Once you have started hitting the target more often than you miss, you will probably want to test your skills in a more competitive environment!
Whether it is a local club shoot, or a more formal competition that attracts you, there are plenty of indoor and outdoor tournaments that take place throughout the year to suit all abilities and ages.
Every archer remembers their first tournament, and as well as helping you improve and compete against others, they are an excellent way to socialise,
meet other archers and have fun.
This guide prepares you to compete in target archery. There are also tournaments for the other forms of archery including field, clout and flight.
Competition is organised so that you shoot a set number of arrows at specified distances, at a specified size of target face, this is known as a ‘round’. For example:
A New Western round consists of shooting:
4 dozen arrows at 100 yards
and 4 dozen arrows at 80 yards
on a 122cm target face
A Junior Western round consists of shooting:
4 dozen arrows at 40 yards
and 4 dozen arrows at 30 yards
on a 122cm target face
There are a great number of different rounds, of varying distances and number of arrows. This can be a little confusing to begin with, but you will soon get used to
them. Your club coach or fellow members will help you choose a round suitable for you.
The types of rounds are split into Archery GB and World Archery Rounds.
Archery GB Rounds (imperial):
These traditional British rounds tend to use 5 Zone scoring and are governed by the Archery GB Rules of Shooting. Most people find these more relaxed and are often the first tournaments that archers enter. These rounds fall into ‘families’, which are a group of different rounds that take place on the same field, at the same time, and have the same number of arrows, however with different distances. This means that you can choose the round that best suits your ability, age and gender.
You can choose whichever round you prefer and it doesn’t matter if you shoot a round that is for a different age group, gender or if as an adult you want
to shoot a junior round (although you may not be eligible for any competition awards).
World Archery Rounds (metric):
These are rounds shot using the World Archery Rules of Shooting, and use 10 Zone scoring. These rounds are shot all over the world and some are used at the Olympics and World Championships.
These are a little more formal as there are stricter regulations, such as timings, but are straight forward to adapt to.
All scoring indoors is 10-zone scoring, although Xs are not used. At these events, everyone shoots the same distance; 30 metres, 25 metres or 18 metres.
Indoors, the 10 and 9 zones depend on the bowstyle. For compound archers only the very inner 10 is scored as 10, the other two gold areas are scored 9. For non-compound archers, only the outer gold is scored 9, the central two areas are scored as 10.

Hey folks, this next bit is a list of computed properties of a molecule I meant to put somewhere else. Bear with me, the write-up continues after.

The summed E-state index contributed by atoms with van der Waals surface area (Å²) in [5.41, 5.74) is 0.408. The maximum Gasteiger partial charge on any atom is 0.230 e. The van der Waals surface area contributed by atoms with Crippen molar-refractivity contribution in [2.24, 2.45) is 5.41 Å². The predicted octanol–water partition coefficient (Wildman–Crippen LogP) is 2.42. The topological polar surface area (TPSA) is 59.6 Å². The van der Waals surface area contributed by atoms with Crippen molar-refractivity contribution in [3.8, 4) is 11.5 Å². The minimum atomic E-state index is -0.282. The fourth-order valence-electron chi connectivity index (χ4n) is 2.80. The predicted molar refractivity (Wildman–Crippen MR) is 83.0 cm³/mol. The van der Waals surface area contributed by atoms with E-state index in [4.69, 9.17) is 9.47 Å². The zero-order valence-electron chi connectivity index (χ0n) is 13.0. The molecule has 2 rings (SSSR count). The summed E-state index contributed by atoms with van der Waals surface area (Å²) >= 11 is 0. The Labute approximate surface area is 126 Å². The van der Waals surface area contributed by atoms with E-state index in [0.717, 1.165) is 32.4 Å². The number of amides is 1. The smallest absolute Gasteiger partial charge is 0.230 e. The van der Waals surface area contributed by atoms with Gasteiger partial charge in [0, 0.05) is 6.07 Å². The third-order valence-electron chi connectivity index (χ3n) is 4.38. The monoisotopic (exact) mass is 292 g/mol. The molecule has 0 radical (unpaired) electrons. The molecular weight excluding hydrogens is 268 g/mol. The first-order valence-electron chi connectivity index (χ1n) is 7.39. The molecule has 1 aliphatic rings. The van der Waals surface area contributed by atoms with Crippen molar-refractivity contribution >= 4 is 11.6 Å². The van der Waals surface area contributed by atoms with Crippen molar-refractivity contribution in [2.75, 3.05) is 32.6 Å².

Levels of Competition
Each tournament has a level or standard attached to it.
1. World Record Status (WRS): This is the highest level of competition and is the most strictly controlled. The only Rounds that can achieve WRS are World Archery Rounds. Shooting in these tournaments gives you the opportunity to claim World, European and National Records as well as World Archery Performance
These tournaments will have at least one National Judge present and will be controlled using traffic lights, whistles and occasionally count down clocks to let you know when to shoot.
2. UK Record Status (RS): The rounds shot can be either Archery GB or World Archery. At these events you have the opportunity to shoot National Records and some of these tournaments also have Rose Award status.
These tournaments will have at least one Regional Judge present.
3. Non-Record Status (NRS): These are the most relaxed type of tournaments and are the first place many archers start to compete. Archery GB o or World Archery rounds can be shot. Some rules such as dress regulations are not used at Non-record Status events.
These tournaments will have a Judge in charge of them (although there is no minimum level of Judge required), or will be run by an experienced archer.
In target archery there are two scoring methods, 5 Zone (‘Archery GB’) and 10 Zone (‘World Archery’). Both methods use the same target face but have different scoring zones. In both scoring methods an arrow that is touching a line separating zones (a ‘line cutter’), scores the value of the higher scoring zone.
Scores are recorded on a score sheet with the highest scoring arrow recorded first, for example, “9-7- 1”. An arrow that does not score is called a miss and is marked ‘M’ on the score sheet.
Outdoor arrows are shot in ‘ends’ of six or three arrows (depending on the round or distance being shot). Once all arrows have been scored and all archers accept the recorded values they can be removed from the target face. Once written down, the arrow values can only be changed by a judge, and then only before the arrows have been removed from the target.
Indoor arrows are generally shot in groups of three with every six arrows shot being called an end.
(On World Archery Rounds, instead of ‘hits’ and ‘golds’ columns you will have a 10s and Xs columns).
At the end of the shoot, the scorer should add up the score, the hits and golds column totals. Of course, the score total should total should be the same as the running total. Corrections to totals can be made at any time but the arrow values must not be changed. As well as helping the organisers to produce the results and awards, if a total has not been entered, you may be given 0 instead. Check your scoresheet and make sure that both you (the archer) and the scorer sign the scoresheet.
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